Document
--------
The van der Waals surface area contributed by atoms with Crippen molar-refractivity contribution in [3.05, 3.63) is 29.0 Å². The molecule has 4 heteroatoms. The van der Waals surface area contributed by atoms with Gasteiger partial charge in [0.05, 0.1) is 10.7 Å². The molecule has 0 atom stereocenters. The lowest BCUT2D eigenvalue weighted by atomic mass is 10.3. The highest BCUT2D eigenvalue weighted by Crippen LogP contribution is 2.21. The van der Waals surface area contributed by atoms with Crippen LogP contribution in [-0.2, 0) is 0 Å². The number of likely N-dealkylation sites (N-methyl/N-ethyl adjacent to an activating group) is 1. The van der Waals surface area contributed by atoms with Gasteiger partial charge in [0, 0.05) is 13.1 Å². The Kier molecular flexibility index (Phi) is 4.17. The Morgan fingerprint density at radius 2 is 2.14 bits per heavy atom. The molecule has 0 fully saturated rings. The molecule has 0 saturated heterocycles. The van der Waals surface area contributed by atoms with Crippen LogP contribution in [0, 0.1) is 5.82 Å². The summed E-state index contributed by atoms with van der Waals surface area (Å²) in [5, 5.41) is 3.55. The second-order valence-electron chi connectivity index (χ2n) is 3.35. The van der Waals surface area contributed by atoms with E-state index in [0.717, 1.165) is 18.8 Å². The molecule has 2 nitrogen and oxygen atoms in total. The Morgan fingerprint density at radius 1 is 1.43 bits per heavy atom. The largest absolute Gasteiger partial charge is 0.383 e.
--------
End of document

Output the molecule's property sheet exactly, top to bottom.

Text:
The van der Waals surface area contributed by atoms with Crippen molar-refractivity contribution in [3.05, 3.63) is 29.0 Å². The molecule has 4 heteroatoms. The van der Waals surface area contributed by atoms with Gasteiger partial charge in [0.05, 0.1) is 10.7 Å². The molecule has 0 atom stereocenters. The lowest BCUT2D eigenvalue weighted by atomic mass is 10.3. The highest BCUT2D eigenvalue weighted by Crippen LogP contribution is 2.21. The van der Waals surface area contributed by atoms with Crippen LogP contribution in [-0.2, 0) is 0 Å². The number of likely N-dealkylation sites (N-methyl/N-ethyl adjacent to an activating group) is 1. The van der Waals surface area contributed by atoms with Gasteiger partial charge in [0, 0.05) is 13.1 Å². The Kier molecular flexibility index (Phi) is 4.17. The Morgan fingerprint density at radius 2 is 2.14 bits per heavy atom. The molecule has 0 fully saturated rings. The molecule has 0 saturated heterocycles. The van der Waals surface area contributed by atoms with Crippen LogP contribution in [0, 0.1) is 5.82 Å². The summed E-state index contributed by atoms with van der Waals surface area (Å²) in [5, 5.41) is 3.55. The second-order valence-electron chi connectivity index (χ2n) is 3.35. The van der Waals surface area contributed by atoms with E-state index in [0.717, 1.165) is 18.8 Å². The molecule has 2 nitrogen and oxygen atoms in total. The Morgan fingerprint density at radius 1 is 1.43 bits per heavy atom. The largest absolute Gasteiger partial charge is 0.383 e.